Cover image for Excel data analysis for dummies
Excel data analysis for dummies
Nelson, Stephen L., 1959-
Personal Author:
Publication Information:
New York : Wiley, [2002]

Physical Description:
xxii, 360 pages : illustrations ; 24 cm.
General Note:
Includes index.
Electronic Access:
Table of contents
Format :


Call Number
Material Type
Home Location
Item Holds
HF5548.4.M523 N4515 2002 Adult Non-Fiction Central Closed Stacks

On Order



So here's a funny deal: You know how to use Excel. You know how to create simple workbooks. And how to print stuff. And you can even, with just a little bit of fiddling, create cool-looking charts. But sometimes you wish that you could do more with Excel, such as how to use Excel to really gain insights into information, the data, that you work with in your job.

Using Excel for this kind of stuff is what Excel Data Analysis For Dummies is all about. This is a book that assumes that you want to use Excel to learn new stuff, discover new secrets, and gain new insights into the information you're already working with in Excel.

Ready to take Excel to the next level? This plain-English guide covers all of these concepts, and more, to ensure that you're using Excel to its fullest capacity:

Harnessing information in lists Querying external databases and Web pages tables Cleaning data with text functions Building and working with PivotTables Customizing PivotCharts Using the statistics functions Understanding Optimization Modeling

If all this talk of statistics and advanced tools makes you light-headed, don't worry. Excel Data Analysis For Dummies distills the most important fundamentals into everyday language. You'll find just enough information to help you get your work done ? without leaving you gasping for air in a sea of technobabble. It'd be a real shame if you didn't at least know what bells and whistles Excel has to offer and the basic steps that you need to use them.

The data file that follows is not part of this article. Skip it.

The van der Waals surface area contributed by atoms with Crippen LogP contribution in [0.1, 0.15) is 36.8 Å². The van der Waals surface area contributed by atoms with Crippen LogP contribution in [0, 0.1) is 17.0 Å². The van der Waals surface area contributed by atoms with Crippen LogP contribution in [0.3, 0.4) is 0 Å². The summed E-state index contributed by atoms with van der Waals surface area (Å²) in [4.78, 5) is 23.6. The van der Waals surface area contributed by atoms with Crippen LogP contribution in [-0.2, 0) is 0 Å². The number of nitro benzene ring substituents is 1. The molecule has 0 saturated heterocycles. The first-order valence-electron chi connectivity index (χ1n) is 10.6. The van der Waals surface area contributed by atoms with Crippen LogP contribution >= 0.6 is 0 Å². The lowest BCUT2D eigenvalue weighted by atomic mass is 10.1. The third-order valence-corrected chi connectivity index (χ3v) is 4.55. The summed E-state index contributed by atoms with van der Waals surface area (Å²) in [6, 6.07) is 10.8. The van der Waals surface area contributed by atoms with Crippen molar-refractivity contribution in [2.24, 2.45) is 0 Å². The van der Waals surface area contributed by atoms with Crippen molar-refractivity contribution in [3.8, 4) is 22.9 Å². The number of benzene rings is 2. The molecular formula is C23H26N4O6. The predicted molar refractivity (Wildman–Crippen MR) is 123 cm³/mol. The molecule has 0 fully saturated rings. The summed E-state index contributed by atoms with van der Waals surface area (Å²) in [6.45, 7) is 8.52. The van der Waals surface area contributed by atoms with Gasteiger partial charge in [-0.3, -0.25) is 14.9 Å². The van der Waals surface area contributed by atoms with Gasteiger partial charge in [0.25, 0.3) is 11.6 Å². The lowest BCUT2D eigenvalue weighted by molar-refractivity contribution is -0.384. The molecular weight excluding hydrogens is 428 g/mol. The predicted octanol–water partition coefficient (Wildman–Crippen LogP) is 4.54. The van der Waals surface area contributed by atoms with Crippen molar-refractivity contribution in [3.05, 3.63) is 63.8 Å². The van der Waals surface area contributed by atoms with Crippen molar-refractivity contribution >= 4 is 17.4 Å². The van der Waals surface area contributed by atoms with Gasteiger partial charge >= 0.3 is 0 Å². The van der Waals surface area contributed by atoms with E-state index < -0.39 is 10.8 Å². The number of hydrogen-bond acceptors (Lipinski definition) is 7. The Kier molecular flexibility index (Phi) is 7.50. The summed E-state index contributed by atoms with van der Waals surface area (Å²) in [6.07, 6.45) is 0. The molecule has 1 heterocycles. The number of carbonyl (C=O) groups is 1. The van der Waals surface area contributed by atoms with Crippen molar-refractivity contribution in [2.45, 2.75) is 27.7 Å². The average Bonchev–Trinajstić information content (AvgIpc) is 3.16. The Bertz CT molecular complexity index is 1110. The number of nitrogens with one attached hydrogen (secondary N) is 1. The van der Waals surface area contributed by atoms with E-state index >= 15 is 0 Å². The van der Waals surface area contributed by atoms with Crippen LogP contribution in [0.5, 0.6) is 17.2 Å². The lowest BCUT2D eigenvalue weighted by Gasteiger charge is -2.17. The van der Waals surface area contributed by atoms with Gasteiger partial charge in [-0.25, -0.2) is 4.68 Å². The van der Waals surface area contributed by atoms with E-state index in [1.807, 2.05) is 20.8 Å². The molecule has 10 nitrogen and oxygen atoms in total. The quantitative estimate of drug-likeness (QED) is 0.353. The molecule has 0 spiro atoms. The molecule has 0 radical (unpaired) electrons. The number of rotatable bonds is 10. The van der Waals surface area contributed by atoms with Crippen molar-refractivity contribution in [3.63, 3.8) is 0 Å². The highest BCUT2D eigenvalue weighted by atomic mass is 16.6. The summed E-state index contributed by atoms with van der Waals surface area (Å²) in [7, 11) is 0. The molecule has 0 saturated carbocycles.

Author Notes

Stephen L. Nelson, MBA, CPA, is the bestselling author of more than 100 books on computer and business topics

Table of Contents

Introductionp. 1
About This Bookp. 1
What You Can Safely Ignorep. 1
What You Shouldn't Ignore (Unless You're a Masochist)p. 2
Three Foolish Assumptionsp. 2
How This Book is Organizedp. 3
Special Iconsp. 4
Where to Next?p. 5
Part I Where's the Beef?p. 7
Chapter 1 Introducing Excel Listsp. 9
What Is a List and Why Do I Care?p. 9
Building Listsp. 12
Analyzing List Informationp. 18
Chapter 2 Grabbing Data from External Sourcesp. 31
Getting Data the Export-Import Wayp. 31
Querying External Databases and Web Pages Tablesp. 43
It's Sometimes a Raw Dealp. 54
Chapter 3 Scrub-a-Dub-Dub: Cleaning Datap. 55
Editing Your Imported Workbookp. 55
Cleaning Data with Text Functionsp. 60
Using Validation to Keep Data Cleanp. 72
Part II PivotTables and PivotChartsp. 77
Chapter 4 Working with PivotTablesp. 79
Looking at Data from Many Anglesp. 79
Getting Ready to Pivotp. 80
Running the PivotTable Wizardp. 81
Fooling Around with Your Pivot Tablep. 87
Customizing How Pivot Tables Work and Lookp. 100
Chapter 5 Building PivotTable Formulasp. 105
Adding Another Standard Calculationp. 105
Creating Custom Calculationsp. 108
Using Calculated Fields and Itemsp. 113
Retrieving Data from a Pivot Tablep. 121
Chapter 6 Working with PivotChartsp. 125
Why Use a PivotChart?p. 125
Getting Ready to Pivotp. 126
Running the PivotTable Wizardp. 127
Fooling Around with Your Pivot Chartp. 133
Using Chart Wizard to Create PivotChartsp. 142